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A Complete Introduction to JavaScript Array filter Method

Yogesh Chavan
Full Stack Developer | JavaScript | React | Nodejs. Subscribe to get weekly newsletter with amazing tips, tricks and articles directly in your inbox https://yogeshchavan.dev/
Originally published at blog.yogeshchavan.dev Updated on ・6 min read

The Array filter method is one of the most widely used methods in JavaScript.

It allows us to quickly filter out elements from the array with certain criteria.

So in this article, you will learn everything about the filter method and its various use cases.

So let's get started.


Take a look at the below code that does not use the filter method:

const employees = [
  { name: 'David Carlson', age: 30 },
  { name: 'John Cena', age: 34 },
  { name: 'Mike Sheridan', age: 25 },
  { name: 'John Carte', age: 50 }
];

const filtered = [];

for(let i = 0; i < employees.length; i++) {
 if(employees[i].name.indexOf('John') > -1) {
   filtered.push(employees[i]);
 }
}

console.log(filtered); // [ { name: "John Cena", age: 34 }, { name: "John Carte", age: 50 }]
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In the above code, we're finding out all the employees with the name John for that we're using indexOf method.

The for loop code looks complex as we need to manually loop over the employees array and push the matching employee to the filtered array.

But using the array filter method, we can simplify the above code.

Array filter Method

The array filter method has the following syntax:

Array.filter(callback(element[, index[, array]])[, thisArg])
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The filter method does not change the original array but it returns a new array with all the elements that satisfy the provided test condition.

The filter method takes a callback function as the first argument and executes the callback function for every element of the array.

Each array element value is passed as the first parameter to the callback function in every iteration of the callback function.

Take a look at the below code using filter method:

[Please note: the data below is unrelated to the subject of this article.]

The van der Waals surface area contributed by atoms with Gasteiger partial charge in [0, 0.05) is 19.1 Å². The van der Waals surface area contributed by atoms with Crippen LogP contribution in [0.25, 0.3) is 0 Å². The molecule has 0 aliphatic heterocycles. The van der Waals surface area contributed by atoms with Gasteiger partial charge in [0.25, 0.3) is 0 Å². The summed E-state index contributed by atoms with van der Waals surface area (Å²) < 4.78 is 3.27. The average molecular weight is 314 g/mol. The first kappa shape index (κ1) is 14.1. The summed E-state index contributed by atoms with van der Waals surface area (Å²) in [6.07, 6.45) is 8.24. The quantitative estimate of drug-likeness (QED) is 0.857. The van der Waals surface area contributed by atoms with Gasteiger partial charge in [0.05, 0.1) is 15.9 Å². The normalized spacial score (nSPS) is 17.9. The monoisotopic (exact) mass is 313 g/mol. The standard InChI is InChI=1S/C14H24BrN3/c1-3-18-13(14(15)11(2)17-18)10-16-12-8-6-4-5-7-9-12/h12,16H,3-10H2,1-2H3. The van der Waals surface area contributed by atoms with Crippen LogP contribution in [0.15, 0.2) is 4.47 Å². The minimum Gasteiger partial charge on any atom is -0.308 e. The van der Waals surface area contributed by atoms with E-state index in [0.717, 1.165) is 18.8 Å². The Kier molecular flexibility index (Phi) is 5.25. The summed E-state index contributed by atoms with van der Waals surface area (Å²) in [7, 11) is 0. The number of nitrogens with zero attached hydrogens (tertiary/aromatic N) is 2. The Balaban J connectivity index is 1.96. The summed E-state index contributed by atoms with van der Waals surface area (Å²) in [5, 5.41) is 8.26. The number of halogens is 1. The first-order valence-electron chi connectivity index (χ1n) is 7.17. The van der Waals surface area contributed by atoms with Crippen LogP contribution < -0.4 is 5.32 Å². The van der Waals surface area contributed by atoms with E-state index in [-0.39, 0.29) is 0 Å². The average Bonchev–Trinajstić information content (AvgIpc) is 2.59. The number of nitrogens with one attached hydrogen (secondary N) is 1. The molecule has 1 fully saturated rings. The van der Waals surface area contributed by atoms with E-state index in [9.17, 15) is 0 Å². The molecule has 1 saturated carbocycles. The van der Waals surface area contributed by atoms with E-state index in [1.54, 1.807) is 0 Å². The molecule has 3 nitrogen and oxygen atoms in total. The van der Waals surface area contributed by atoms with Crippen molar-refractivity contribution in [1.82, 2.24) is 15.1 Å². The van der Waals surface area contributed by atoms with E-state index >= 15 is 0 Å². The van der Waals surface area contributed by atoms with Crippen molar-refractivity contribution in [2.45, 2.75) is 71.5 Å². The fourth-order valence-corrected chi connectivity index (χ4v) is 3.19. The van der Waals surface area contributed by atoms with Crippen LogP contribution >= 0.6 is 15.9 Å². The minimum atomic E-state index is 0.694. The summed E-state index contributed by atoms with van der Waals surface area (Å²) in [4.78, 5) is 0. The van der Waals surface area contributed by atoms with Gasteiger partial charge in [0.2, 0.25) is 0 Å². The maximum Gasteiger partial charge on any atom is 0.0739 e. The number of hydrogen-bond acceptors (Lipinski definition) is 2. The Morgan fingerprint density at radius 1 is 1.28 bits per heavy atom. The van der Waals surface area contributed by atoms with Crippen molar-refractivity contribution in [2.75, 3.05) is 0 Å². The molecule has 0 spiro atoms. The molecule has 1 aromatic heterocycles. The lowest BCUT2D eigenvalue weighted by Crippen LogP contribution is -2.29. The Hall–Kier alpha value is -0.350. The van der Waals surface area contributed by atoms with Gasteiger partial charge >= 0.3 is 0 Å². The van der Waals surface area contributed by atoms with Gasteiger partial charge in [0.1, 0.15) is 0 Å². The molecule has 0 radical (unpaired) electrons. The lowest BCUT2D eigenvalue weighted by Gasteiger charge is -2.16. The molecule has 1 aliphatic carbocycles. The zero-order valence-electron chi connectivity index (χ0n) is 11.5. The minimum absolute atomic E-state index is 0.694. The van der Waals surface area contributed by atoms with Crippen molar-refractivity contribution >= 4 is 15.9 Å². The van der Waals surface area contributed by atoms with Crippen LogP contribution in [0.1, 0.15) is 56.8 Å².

const employees = [
  { name: 'David Carlson', age: 30 },
  { name: 'John Cena', age: 34 },
  { name: 'Mike Sheridan', age: 25 },
  { name: 'John Carte', age: 50 }
];

const filtered = employees.filter(function (employee) {
  return employee.name.indexOf('John') > -1;
});

console.log(filtered); // [ { name: "John Cena", age: 34 }, { name: "John Carte", age: 50 }]
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Here, using the array filter method, we removed the need of manually looping over the employees array and we don't need to create a filtered array beforehand to filter out the matching employees.

Understanding filter Method

The filter method accepts a callback function for which each element of the array is automatically passed as the first parameter in every iteration of the loop.

Suppose, we have the following array of numbers:

const numbers = [10, 40, 30, 25, 50, 70];
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and we want to find out all the elements that are greater than 30, then we can use the filter method as shown below:

const numbers = [10, 40, 30, 25, 50, 70];

const filtered = numbers.filter(function(number) {
  return number > 30;
});

console.log(filtered); // [40, 50, 70]
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So Inside the callback function, in the first iteration of the loop, value 10 which is the first element from the array will be passed as a number parameter value and 10 > 30 is false so the number 10 will not be considered as a match.

The array filter method returns an array so as 10 is not greater than 30, it will not be added to the filtered array list.

Then in the next iteration of the loop, the next element from the array which is 40 will be passed to the callback function as a number parameter value and as 40 > 30 is true, it will be considered as a match and will be added to the filtered array.

This will go on till all the elements from the array are not finished looping.

So anytime the callback function returns a false value, that element will not be added to the filtered array. The filter method returns an array containing only those elements for which the callback function returns a true value.

You can see the current value of the element that is passed to the callback function in each iteration of the loop If you log the value to the console:

const numbers = [10, 40, 30, 25, 50, 70];

const filtered = numbers.filter(function(number) {
  console.log(number, number > 30);
  return number > 30;
});

console.log(filtered); // [40, 50, 70]

/* output

10 false
40 true
30 false
25 false
50 true
70 true

[40, 50, 70]

*/
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Now, take a look at the below code:

const checkedState = [true, false, false, true, true];

const onlyTrueValues = checkedState.filter(function(value) {
  return value === true;
});

console.log(onlyTrueValues); // [true, true, true]